“Other than this, there is little that the United States can do to preserve deterrence stability between two asymmetrically-sized states where the gap in power promises to become even wider tomorrow than it is today,” he said.
Both the experts, who are from the Carnegie, told members of the Senate sub-committee that Pakistan today has more nuclear weapons than that of India.

How Babylon Handed Iraq Over to Iran (Daniel 8:3)

The Tower Magazine: How Iraq Became an Iranian Client While the U.S. Watched

Iranian Hegemony

Iranian Hegemony


In I Saw the U.S. Hand Iraq Over to the Iranians. Is the Whole Region Next?, which was published in the February 2015 issue of The Tower Magazine, Michael Pregent observes that not only has the United States seemingly given in to Iranian demands in nuclear negotiations, but “it is doing the same in Iraq, where the U.S. is acquiescing to Iranian influence and accepting Iranian dominance over the Iraqi government and many of the armed militias active in the country.”

During his time as a military advisor in Iraq, Pregent observed the dynamic by which Iran achieved effective control over much of Iraq’s government.

Nonetheless, General David Petraeus had some success in reaching a balance between Sunni and Shia when he was head of Multi-National Force-Iraq (MNF-I). When he left in 2005, he left behind Iraqi army divisions in and around Baghdad that had a 55-45 percent ratio of Shia to Sunni.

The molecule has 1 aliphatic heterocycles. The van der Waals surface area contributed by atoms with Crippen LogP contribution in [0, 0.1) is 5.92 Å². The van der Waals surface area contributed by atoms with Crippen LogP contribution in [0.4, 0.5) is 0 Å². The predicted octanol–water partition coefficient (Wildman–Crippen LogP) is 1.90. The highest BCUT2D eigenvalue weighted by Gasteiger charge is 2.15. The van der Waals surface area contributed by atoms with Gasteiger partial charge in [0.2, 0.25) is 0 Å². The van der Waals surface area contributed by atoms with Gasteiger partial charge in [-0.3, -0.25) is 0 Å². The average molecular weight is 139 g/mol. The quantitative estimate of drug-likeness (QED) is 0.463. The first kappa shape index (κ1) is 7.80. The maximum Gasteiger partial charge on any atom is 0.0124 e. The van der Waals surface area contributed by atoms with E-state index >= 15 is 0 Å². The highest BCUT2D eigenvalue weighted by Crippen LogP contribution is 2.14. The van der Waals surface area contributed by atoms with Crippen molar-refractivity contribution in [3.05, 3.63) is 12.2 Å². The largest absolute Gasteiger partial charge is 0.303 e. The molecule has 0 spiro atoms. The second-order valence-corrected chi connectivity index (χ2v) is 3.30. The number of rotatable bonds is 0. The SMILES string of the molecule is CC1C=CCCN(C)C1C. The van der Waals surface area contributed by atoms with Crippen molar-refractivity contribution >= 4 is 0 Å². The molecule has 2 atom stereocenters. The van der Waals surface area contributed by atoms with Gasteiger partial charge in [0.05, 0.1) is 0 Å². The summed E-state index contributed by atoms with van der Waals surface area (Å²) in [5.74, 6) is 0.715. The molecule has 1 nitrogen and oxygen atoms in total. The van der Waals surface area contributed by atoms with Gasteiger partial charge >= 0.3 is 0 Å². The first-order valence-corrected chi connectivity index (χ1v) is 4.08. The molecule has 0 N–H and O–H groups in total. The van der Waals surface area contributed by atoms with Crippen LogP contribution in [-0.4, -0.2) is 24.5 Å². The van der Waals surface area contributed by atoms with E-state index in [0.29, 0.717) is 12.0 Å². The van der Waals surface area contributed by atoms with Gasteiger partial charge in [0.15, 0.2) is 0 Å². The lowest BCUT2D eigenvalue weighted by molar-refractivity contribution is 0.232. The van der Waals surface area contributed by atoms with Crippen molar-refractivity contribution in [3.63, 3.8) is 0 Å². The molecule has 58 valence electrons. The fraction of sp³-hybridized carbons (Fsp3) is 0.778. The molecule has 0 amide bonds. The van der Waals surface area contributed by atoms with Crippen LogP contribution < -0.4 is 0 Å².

Before Petraeus took command of MNF-I in 2007, I had the opportunity to brief him on the changing sectarian make-up of the ISF under his predecessor—General Martin Dempsey. The divisions in and around Baghdad were now over 90 percent Shia and mostly militia-affiliated. Petraeus was shocked.

This shift in the sectarian makeup of the security forces was the result of a 2006-2007 purge of Sunni commanders, leaving a sectarian military force that saw few distinctions between any Sunni man of military age and the Sunni insurgency. Extra-judicial killings in Baghdad skyrocketed, with somewhere between 25-50 percent of prisoners being summarily executed, and bound Sunni men dumped around Baghdad in an attempt to terrify Sunnis out of supporting al-Qaeda in Iraq (AQI) and its affiliates.